From Publishers Weekly
As a pop culture icon, a literary figure and perhaps even the physical and spiritual embodiment of the tumultuous 1960s, Bob Dylan has taken on more roles and shapes than any other musician. Dylan, according to Hunter S. Thompson, became "the voice of an anguished and half-desperate generation." Now, 43 years after Dylan recorded his first album, Hedin has gathered together not only the best writing on the ever-changing folk singer, but also some of the best writing about any musician around. More than just a hagiography of a celebrated musician, his well-balanced collection mixes harsh criticism and unabashed enthusiasm, drawing from the works of great writers and artistslike Greil Marcus, Sam Shepard, Allen Ginsburg, Joyce Carol Oates, David Gates, Nat Hentoff, Robert Christgau, Anne Waldman, David Hajdu and Barry Hannah, to name just a few. The breadth and depth of Hedins selection is wonderful, but the books greatest coup may be its elegant chronological structure, which allows for a sweeping view of both Dylan and the changing times he so eloquently captured in his music. In his introduction, Hedin points out that in 1961, when Dylans first record debuted, "Elvis was at the movies, Buddy Holiday was dead, Chuck Berry had been out of the Top 40" for two years, and the Beatles still hadnt come to New York. In those days, rock n roll didnt reflect lifes complexities, Dylan once told an interviewer, it was all "put on a happy face and ride Sally ride." How things have changed since then. Photos.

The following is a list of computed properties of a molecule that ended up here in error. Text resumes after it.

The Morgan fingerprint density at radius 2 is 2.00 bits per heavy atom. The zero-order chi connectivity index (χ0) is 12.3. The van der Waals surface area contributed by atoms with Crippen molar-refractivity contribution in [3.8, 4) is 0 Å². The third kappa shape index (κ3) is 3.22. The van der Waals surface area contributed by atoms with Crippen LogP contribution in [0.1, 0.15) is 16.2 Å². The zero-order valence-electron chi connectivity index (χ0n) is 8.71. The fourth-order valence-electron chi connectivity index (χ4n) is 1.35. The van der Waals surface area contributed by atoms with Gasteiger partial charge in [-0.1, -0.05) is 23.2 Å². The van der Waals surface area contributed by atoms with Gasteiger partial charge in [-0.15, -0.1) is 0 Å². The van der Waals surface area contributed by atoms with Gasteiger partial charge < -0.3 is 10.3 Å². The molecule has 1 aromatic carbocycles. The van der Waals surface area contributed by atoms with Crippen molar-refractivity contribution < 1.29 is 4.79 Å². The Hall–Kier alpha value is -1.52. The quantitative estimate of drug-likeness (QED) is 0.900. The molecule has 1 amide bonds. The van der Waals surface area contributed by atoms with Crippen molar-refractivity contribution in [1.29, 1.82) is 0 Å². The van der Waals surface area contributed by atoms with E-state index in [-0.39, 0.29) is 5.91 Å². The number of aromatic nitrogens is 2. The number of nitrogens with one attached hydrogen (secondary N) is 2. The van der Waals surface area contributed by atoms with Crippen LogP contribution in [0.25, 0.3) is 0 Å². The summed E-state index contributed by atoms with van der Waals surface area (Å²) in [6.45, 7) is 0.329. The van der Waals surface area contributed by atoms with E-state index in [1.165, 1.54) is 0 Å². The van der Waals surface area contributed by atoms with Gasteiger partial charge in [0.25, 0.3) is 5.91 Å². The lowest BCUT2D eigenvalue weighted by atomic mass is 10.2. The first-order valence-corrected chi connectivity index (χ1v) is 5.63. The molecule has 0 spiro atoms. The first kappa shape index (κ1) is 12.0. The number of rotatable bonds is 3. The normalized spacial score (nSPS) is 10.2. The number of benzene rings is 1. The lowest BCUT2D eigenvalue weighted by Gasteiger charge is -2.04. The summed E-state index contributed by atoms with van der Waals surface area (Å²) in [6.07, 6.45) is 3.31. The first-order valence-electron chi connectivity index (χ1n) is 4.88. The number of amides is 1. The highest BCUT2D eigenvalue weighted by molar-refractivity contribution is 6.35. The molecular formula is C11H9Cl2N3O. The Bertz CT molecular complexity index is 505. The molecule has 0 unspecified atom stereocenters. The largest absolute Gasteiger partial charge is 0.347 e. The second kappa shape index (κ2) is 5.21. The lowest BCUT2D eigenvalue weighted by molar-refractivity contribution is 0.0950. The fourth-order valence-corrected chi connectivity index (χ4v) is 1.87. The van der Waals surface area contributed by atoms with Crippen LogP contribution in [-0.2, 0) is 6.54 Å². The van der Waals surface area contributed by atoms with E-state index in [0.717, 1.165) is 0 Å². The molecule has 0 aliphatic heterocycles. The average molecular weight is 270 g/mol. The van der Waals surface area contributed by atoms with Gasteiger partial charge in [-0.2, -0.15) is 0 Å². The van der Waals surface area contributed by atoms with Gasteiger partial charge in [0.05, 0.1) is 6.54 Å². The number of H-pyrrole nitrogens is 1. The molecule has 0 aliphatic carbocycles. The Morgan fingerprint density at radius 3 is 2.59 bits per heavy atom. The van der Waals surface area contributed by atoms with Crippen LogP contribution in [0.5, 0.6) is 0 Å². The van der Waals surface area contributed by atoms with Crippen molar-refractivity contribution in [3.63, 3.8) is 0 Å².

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Bob Dylan has written many of the most significant songs and recorded many of the most lasting albums of the past 40 years, and they have inspired a wealth of equally inspired writing. This valuable collection gathers nearly 50 pieces--critical essays, reviews, interviews, book excerpts, poems, and even a Sam Shepard one-act. Hedin presents them in rough chronology, tracing Dylan from his 1961 debut on the folk scene through his transformation into a rock innovator to his latest comeback with the acclaimed Love and Theft
. Among the more notable contributors are Allen Ginsberg, Johnny Cash, Joyce Carol Oates, and Hunter S. Thompson. Altogether, the pieces form a collage illustrating and illuminating Dylan's career and strongly attesting his enduring legacy and continued relevance. As Bruce Springsteen said on Dylan's induction into the Rock and Roll Hall of Fame, "To this day, wherever great rock music is being made, there is the shadow of Bob Dylan." Libraries' Dylan shelves may already be groaning, but Studio A
must be added to them. Gordon FlaggCopyright © American Library Association. All rights reserved